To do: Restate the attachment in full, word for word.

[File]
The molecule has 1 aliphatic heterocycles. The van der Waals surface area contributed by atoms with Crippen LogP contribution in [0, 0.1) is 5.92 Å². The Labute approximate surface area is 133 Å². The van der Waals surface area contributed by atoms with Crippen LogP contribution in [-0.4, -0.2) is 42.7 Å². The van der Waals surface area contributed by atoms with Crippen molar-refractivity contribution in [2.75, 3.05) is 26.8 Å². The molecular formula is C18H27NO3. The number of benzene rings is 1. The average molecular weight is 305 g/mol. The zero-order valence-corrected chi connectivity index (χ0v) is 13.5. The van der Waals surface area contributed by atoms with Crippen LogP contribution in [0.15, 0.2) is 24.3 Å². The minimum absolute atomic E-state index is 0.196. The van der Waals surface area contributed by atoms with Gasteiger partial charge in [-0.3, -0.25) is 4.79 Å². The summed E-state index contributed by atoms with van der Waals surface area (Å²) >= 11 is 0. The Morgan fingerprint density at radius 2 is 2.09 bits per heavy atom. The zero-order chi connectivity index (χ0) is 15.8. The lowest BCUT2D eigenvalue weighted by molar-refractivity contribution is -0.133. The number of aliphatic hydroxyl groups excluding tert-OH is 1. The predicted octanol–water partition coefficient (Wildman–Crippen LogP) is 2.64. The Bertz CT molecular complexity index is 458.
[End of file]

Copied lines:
The molecule has 1 aliphatic heterocycles. The van der Waals surface area contributed by atoms with Crippen LogP contribution in [0, 0.1) is 5.92 Å². The Labute approximate surface area is 133 Å². The van der Waals surface area contributed by atoms with Crippen LogP contribution in [-0.4, -0.2) is 42.7 Å². The van der Waals surface area contributed by atoms with Crippen molar-refractivity contribution in [2.75, 3.05) is 26.8 Å². The molecular formula is C18H27NO3. The number of benzene rings is 1. The average molecular weight is 305 g/mol. The zero-order valence-corrected chi connectivity index (χ0v) is 13.5. The van der Waals surface area contributed by atoms with Crippen LogP contribution in [0.15, 0.2) is 24.3 Å². The minimum absolute atomic E-state index is 0.196. The van der Waals surface area contributed by atoms with Gasteiger partial charge in [-0.3, -0.25) is 4.79 Å². The summed E-state index contributed by atoms with van der Waals surface area (Å²) >= 11 is 0. The Morgan fingerprint density at radius 2 is 2.09 bits per heavy atom. The zero-order chi connectivity index (χ0) is 15.8. The lowest BCUT2D eigenvalue weighted by molar-refractivity contribution is -0.133. The number of aliphatic hydroxyl groups excluding tert-OH is 1. The predicted octanol–water partition coefficient (Wildman–Crippen LogP) is 2.64. The Bertz CT molecular complexity index is 458.